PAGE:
Back then, Hill was 21 and telling everyone that he was a Haitian protégé of the neoclassical composer Paul Hindemith. In fact, he was a native Chicagoan whose studies with Hindemith were more like an ad hoc correspondence course; the fledgling Hill approached the eminent composer after a performance, the two men exchanged some letters and Hindemith died the year Hill got his record deal. Hill’s biographical discrepancies continued. Various sources credit him with a PhD in musicology from Colgate, but it turned out that Colgate never offered that degree to anyone. Jazz musicologist Lewis Porter did some investigation on the matter a few years ago, and a Colgate professor sent Porter an e-mail from Hill, who said that he didn’t want credit for something he didn’t do and added that jazz critics don’t do enough of their own research and should do everything possible to stop the lie. Of course, Hill’s first few years of recording are worth more than a stack of doctorates, and even if he didn’t write a dissertation of his own, he certainly provides enough material for someone else’s.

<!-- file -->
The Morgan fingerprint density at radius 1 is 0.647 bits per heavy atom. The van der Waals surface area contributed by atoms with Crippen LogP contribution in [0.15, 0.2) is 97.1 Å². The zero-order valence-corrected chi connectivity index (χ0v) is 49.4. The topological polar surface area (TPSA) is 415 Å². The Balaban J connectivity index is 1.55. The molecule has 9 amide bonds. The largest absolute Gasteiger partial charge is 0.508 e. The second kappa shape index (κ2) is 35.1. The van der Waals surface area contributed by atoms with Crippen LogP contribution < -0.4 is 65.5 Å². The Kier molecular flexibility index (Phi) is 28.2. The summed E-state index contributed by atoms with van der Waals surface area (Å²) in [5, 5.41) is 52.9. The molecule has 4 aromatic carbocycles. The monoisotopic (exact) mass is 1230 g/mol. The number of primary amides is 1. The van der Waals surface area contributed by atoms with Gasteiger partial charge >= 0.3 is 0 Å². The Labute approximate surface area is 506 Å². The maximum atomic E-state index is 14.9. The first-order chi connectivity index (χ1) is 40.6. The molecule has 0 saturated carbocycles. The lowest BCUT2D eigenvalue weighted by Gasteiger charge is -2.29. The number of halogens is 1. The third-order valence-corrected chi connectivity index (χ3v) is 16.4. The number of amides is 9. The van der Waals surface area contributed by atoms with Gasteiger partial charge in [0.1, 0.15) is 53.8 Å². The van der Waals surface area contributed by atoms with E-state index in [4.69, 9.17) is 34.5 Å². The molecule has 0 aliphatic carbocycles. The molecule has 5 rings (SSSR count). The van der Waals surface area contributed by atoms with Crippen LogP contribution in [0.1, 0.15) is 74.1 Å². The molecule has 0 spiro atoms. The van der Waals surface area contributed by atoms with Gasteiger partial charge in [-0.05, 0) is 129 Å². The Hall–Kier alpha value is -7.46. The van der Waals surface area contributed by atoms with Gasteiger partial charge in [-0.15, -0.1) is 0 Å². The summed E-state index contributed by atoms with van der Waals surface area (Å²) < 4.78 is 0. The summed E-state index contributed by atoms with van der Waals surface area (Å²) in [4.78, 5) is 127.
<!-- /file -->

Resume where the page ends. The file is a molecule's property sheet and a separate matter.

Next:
Is Hill a genius, a trickster or a con artist? To ask the question is to answer it: all of the above. Tall tales have long been a part of the greatest jazz legends. Who really believed that Louis Armstrong was born on July 4, 1900, or that Jelly Roll Morton invented the music? Behind the self-mythology, though, the music is even harder to unravel. Following Hill’s biographical claims may be tricky, but following the transcriptions of his compositions is even more baffling, and this is a difficulty he can own. In 1963 the Beatles hadn’t yet conquered America; free jazz was still relatively new and divided the lines of the Blue Note roster. Saxophonist-composer Joe Henderson was still carrying the torch for accessible swing, digging into the Latin groove that took Stan Getz to the pop charts. Multi-reedist Eric Dolphy was arguing with his leader, Charles Mingus, on the bandstand through musical dialogues, and he pushed further into the harmonic stratosphere with every transgressive wail. Tony Williams, then a 17-year-old wunderkind who had picked up a seat in Miles Davis’s quintet after seeming to memorize every beat thudded by Philly Joe Jones, was unable to ignore something freer rumbling from the harmolodic territory of Ornette Coleman and the rattle of Billy Higgins’s high hat. Amazingly, Henderson, Dolphy, Williams and Hill, along with trumpeter-arranger Kenny Dorham and bassist Richard Davis, all came together on March 21, 1964, to record Point of Departure, and in a single day Hill made a jazz masterpiece. It was his fourth album for Blue Note, and the first three, Black Fire, Smokestack and Judgement, had also been recorded in single-day sessions in the previous four months of frenetic activity. The recording would also be Dolphy’s last studio session; that June, he would be dead at 36, and everything that he recorded in those last few months would be scrutinized and pondered in search of a future jazz never quite had.